Students also can seek out faculty who foster this type of inclusivity by organizing events like “Coffee with the Prof,” where they can meet with professors one-on-one and discuss matters related to the course and outside of the course. Students even can go one step further and tell their professors that they would like to see such events placed on the calendar.
Create opportunities for classmates to connect. Patel notes that she not only speaks up herself, she also ensures “that my peers feel included as well. I always encourage my peers to say what’s on their minds and to never be afraid to share their opinions.” In other words, students foster inclusivity by connecting with classmates and inviting them into the discussions.
When students take responsibility for inclusivity in the classroom, they ensure that they and their classmates have opportunities to voice their perspectives and influence their learning experiences.
Glover, Patel, and Watson also realize that they need to reach out to others the way others have done for them. Watson points to the importance of “being kind and genuinely interested in other’s cultures.” She says that she “always invited others to work with me and eat with me. I found that others wanted to talk about their backgrounds when I asked respectfully.” Including others in the classroom, she adds, “can be as simple as a group of students inviting an individual student to work on a project to ensure that student does not feel excluded.”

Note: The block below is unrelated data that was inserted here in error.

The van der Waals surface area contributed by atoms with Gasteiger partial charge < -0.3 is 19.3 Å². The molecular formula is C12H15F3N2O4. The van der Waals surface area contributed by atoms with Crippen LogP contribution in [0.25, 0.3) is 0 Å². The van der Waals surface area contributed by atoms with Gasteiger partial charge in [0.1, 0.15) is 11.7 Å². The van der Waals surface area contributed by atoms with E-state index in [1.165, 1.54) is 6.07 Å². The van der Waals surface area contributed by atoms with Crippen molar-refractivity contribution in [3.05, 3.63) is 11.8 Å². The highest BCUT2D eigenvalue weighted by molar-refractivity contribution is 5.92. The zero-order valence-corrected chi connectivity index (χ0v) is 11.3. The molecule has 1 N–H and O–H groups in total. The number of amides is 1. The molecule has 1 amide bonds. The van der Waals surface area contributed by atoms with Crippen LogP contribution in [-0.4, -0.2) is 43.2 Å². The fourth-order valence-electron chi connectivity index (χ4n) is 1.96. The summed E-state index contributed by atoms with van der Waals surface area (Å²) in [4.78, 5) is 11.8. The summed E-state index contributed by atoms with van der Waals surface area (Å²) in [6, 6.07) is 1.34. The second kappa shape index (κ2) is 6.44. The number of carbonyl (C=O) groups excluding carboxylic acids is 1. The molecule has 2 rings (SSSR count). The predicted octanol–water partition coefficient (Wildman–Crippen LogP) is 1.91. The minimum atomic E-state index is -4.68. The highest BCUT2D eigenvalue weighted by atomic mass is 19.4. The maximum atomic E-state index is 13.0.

When necessary, raise concerns. Finally, students can speak up when they face or witness classroom exclusion. Glover found that she had to do so in one of her classes where a professor conveyed little concern or care for student learning. According to Glover, the teacher conveyed the message that “you are going to learn the way that I want you to learn, and I’m going to teach the way I want to teach.”
Glover connected with several other students who also were struggling in the class. After several rounds of complaints in a group online chat, Glover realized that they should do more than complain to each other—they should take action.
So, they shared their experiences first with the professor and then with the department chair, hoping to inspire constructive approaches that allowed the students to feel more connected in the classroom. In the end, the teacher shifted approaches to address the students’ concerns and help them better learn the materials. Knowing that they could share their opinions and make changes allowed Glover and her classmates to feel even more empowered and included.
Taking Action on Inclusivity
We tell all faculty to provide multiple opportunities and methods for students to reach them. The more approachable professors are, the more feedback (both positive and negative) they will receive.
But when students take responsibility for inclusivity in the classroom, they not only will learn the subject more fully, but also will ensure that they and their classmates have opportunities to voice their perspectives and influence their learning experiences.
In the end, students will feel more empowered and connected in their classrooms if they take action to make sure everyone feels included. This might be the most important lesson of all.